Clarke in a sentence

The word "clarke" in a example sentences. Learn the definition of clarke and how to use it in a sentence.

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How to use clarke in a sentence. Clarke pronunciation.

The state of things thus arising was admirably and compactly characterized by Justice Clarke, of the United States Supreme Court, in a single sentence of his recent address before the Alumni of the New York University Law School, as follows: The Eighteenth Amendment required millions of men and women to abruptly give up habits and customs of life which they thought not immoral or wrong, but which, on the contrary, they believed to be necessary to their reasonable comfort and happiness, and thereby, as we all now see, respect not only for that law, but for all law, has been put to an unprecedented and demoralizing strain in our country, the end of which it is difficult to see.
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It so happened that the same Captain Clarke, who seems to have been a sad simpleton, and something of a poltroon, had been sent in front with five horsemen as an advanced guard.
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Horry was fortunately prepared for the enemy, but such was not the case with Clarke.
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He did not know, in consequence of the blunder of Clarke, that the dragoons whom he had fought and beaten, were only an advanced guard of a body of infantry.
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He continued to suggest China even after his engagement to Mrs. Clarke.
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At the end of this year he became friendly with the family of Skepper, including the widowed Mrs. Mary Clarke, then 36 years old, who lived at Oulton Hall, near Lowestoft, in Suffolk.
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Being now near thirty, and perhaps having his worst "horrors" behind him, or at least having reason to think so if he was already fond of Mrs. Clarke, whom he afterwards married, it was easy for him to fall into the same way of speaking as these good and kindly people, and to abuse Buddhism, which he did not understand, for their delectation.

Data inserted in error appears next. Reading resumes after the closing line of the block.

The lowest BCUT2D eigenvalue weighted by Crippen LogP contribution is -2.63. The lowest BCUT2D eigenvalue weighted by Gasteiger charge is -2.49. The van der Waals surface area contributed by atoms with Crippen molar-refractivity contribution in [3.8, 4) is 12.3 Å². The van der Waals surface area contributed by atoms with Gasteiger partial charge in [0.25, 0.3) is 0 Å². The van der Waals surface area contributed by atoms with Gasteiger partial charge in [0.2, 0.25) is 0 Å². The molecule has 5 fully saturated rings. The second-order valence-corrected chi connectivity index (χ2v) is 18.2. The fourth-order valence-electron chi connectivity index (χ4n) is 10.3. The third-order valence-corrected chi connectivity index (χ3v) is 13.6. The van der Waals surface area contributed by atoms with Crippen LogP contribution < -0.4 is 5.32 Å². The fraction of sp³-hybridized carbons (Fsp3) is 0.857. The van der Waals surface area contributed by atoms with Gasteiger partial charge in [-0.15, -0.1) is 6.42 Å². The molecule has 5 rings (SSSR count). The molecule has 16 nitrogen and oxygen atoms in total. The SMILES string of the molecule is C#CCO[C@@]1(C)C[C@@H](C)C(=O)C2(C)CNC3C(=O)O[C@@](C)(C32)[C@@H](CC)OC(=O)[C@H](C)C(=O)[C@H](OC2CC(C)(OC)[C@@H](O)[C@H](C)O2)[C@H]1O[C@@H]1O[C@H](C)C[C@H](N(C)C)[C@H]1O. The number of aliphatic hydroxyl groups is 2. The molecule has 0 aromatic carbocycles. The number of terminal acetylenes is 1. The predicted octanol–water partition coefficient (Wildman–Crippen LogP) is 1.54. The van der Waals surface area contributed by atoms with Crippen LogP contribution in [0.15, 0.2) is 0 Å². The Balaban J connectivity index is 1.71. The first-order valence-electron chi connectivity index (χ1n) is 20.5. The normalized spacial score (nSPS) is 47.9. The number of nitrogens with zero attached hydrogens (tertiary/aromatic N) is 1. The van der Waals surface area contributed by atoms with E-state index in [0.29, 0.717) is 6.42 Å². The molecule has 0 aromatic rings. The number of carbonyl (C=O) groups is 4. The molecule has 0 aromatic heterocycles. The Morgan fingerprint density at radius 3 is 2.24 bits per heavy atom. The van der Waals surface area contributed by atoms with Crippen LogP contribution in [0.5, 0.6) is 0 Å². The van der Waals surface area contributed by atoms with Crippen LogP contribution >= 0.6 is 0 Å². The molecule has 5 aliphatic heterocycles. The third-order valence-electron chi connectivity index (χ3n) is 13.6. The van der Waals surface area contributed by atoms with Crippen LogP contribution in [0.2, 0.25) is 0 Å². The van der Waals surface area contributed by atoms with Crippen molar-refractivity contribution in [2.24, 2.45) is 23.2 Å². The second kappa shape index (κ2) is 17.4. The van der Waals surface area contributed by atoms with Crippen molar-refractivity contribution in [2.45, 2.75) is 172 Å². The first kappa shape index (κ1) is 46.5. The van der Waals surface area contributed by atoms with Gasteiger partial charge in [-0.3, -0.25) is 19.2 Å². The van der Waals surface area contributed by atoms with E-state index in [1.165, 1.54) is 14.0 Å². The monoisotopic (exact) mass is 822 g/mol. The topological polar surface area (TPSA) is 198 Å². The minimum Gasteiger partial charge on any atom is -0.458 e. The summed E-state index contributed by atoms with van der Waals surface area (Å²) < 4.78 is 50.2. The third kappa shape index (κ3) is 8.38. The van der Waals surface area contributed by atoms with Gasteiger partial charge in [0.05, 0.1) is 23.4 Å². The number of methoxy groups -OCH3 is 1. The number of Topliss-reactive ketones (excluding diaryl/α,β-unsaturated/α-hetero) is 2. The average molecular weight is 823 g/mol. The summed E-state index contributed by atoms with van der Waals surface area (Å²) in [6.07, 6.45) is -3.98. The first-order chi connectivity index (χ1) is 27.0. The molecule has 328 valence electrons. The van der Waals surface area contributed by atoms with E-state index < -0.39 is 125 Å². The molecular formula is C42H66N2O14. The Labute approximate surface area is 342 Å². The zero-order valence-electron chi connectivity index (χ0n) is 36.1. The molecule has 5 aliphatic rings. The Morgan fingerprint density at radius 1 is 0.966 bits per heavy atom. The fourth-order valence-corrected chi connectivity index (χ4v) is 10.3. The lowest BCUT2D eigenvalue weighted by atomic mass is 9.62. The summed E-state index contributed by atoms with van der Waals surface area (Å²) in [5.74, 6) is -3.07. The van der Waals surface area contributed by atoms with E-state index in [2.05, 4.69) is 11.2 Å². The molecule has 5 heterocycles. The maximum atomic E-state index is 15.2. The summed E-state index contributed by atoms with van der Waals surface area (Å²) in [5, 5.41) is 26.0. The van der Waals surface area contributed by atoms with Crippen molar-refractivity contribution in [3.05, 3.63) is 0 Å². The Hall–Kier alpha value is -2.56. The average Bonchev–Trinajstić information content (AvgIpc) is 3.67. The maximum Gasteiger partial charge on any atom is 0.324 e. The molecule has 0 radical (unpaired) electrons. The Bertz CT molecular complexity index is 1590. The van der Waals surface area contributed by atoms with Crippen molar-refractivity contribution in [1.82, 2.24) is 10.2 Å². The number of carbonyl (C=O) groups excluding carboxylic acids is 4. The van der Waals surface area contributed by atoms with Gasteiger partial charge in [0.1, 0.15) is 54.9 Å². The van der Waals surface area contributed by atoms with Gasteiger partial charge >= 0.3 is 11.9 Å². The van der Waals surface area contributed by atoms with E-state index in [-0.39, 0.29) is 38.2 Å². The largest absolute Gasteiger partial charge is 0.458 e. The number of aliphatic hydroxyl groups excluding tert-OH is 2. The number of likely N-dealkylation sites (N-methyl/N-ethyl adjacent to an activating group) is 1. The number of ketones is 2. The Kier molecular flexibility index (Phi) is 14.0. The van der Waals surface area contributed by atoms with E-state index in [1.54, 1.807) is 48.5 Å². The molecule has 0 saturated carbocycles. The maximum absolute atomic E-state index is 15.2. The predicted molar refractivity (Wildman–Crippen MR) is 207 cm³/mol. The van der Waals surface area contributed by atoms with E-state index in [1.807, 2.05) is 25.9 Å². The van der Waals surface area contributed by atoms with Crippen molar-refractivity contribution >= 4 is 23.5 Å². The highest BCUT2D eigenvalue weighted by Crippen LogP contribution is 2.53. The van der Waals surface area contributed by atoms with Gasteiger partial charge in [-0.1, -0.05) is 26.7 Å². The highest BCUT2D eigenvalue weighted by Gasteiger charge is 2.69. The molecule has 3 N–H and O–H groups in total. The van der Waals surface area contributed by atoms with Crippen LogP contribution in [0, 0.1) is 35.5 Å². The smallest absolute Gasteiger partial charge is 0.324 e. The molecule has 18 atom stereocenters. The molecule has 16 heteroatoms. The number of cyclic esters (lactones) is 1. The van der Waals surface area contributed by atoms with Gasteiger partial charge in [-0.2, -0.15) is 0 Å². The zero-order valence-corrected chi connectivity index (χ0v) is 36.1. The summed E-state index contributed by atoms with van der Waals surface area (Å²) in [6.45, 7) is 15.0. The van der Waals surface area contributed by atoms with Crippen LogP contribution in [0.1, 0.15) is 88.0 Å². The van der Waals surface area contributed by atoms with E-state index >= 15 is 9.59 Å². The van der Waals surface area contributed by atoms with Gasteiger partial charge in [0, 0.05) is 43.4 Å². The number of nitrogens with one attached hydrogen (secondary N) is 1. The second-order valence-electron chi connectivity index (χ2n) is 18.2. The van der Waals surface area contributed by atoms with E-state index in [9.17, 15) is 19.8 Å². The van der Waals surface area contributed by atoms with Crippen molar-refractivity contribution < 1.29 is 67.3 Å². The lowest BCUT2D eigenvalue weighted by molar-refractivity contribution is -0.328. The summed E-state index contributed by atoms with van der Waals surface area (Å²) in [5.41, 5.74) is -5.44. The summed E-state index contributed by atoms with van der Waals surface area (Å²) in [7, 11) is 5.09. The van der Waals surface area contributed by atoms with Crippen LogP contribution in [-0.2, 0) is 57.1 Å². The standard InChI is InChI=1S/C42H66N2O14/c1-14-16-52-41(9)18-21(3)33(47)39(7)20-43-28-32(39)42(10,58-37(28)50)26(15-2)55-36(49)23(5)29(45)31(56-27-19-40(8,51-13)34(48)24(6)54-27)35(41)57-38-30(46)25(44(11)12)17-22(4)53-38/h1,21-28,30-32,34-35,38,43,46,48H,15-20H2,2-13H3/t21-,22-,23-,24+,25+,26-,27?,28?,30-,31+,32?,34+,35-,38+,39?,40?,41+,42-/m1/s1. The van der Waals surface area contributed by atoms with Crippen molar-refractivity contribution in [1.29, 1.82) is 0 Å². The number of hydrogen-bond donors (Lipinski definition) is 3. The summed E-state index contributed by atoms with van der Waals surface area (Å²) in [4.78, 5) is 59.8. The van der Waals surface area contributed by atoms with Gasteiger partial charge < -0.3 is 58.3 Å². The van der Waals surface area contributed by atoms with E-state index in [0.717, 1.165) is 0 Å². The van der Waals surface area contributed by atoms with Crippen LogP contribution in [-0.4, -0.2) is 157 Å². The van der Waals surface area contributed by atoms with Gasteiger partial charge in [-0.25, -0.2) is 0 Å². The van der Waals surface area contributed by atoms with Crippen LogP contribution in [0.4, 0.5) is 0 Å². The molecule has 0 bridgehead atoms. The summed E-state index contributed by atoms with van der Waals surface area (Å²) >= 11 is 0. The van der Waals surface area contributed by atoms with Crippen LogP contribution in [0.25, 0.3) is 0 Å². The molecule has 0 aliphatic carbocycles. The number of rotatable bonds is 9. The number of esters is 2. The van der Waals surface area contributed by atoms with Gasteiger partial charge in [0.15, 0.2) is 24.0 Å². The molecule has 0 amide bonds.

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Mrs. Clarke had four or five hundred pounds a year of her own, and one child, a daughter, then about fourteen years old.
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The Bible Society and Mrs. Clarke and her friends came radiant and benevolent to his "looped and windowed" atheism.
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He also would see Mrs. Clarke, with whom he had been corresponding for the past two years.
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Before the end of 1839 the engagement of Borrow and Mrs. Clarke was announced without surprising old Mrs. Borrow at Norwich.
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The Society several times repeated his recall, but he did not return, apparently because he wished to remain with Mrs. Clarke in Seville, and because he no longer felt himself at their beck and call.
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In April he left Spain with Mrs. and Miss Clarke.
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After reporting himself for the last time to the Society, and making a suggestion which Brandram answered by saying, "the door seems shut," he married Mrs. Clarke on April 23, 1840.
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They were again in Ireland in 1866, Miss Clarke having lately married a Dr. MacOubrey, of Belfast.
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And Dr. Adam Clarke, while commenting on this latter passage, makes the very allusions which have been the topic of discussion in the present essay.
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Dr. Adam Clarke[223] repeats what he very properly calls "a foolish tradition," that the stone on which Jacob rested his head was afterwards brought to Jerusalem, thence carried after a long lapse of time to Spain, from Spain to Ireland, and from Ireland to Scotland, where it was used as a seat on which the kings of Scotland sat to be crowned.
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Calmet, Parkhurst, Gesenius, Clarke, Shaw, and all the best authorities, concur in saying that the _otzi shittim_, or shittim wood of Exodus, was the common acacia or mimosa nilotica of Linnæus.
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The buffalo is constantly receding," say Messrs. Clarke and Cass in their Report of the year 1829; "a few years since they approached the base of the Alleghany; and a few years hence they may even be rare upon the immense plains which extend to the base of the Rocky Mountains.
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This curious passage is from the above-mentioned report, made to Congress by Messrs. Clarke and Cass in February, 1829.
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Examples of Clarke

Example #1
Upon all this, however, as concerned with the conduct of the people at large, perhaps enough has been said in previous chapters.
Example #2
Every time we read of a spectacular raid or a sensational capture, we are really reading of a war that is being waged by a vast multitude of good normal American citizens against the enforcement of a law which they regard as a gross invasion of their rights and a violation of the first principles of American government.
Example #3
Near the great Waccamaw road, the bugles of the British were heard sounding the charge.
Example #4
The negro fell into the hands of the British, and conducted them upon the steps of our partisan.
Example #5
He confounded the martial tones of the bugle with the sylvan notes of the horn.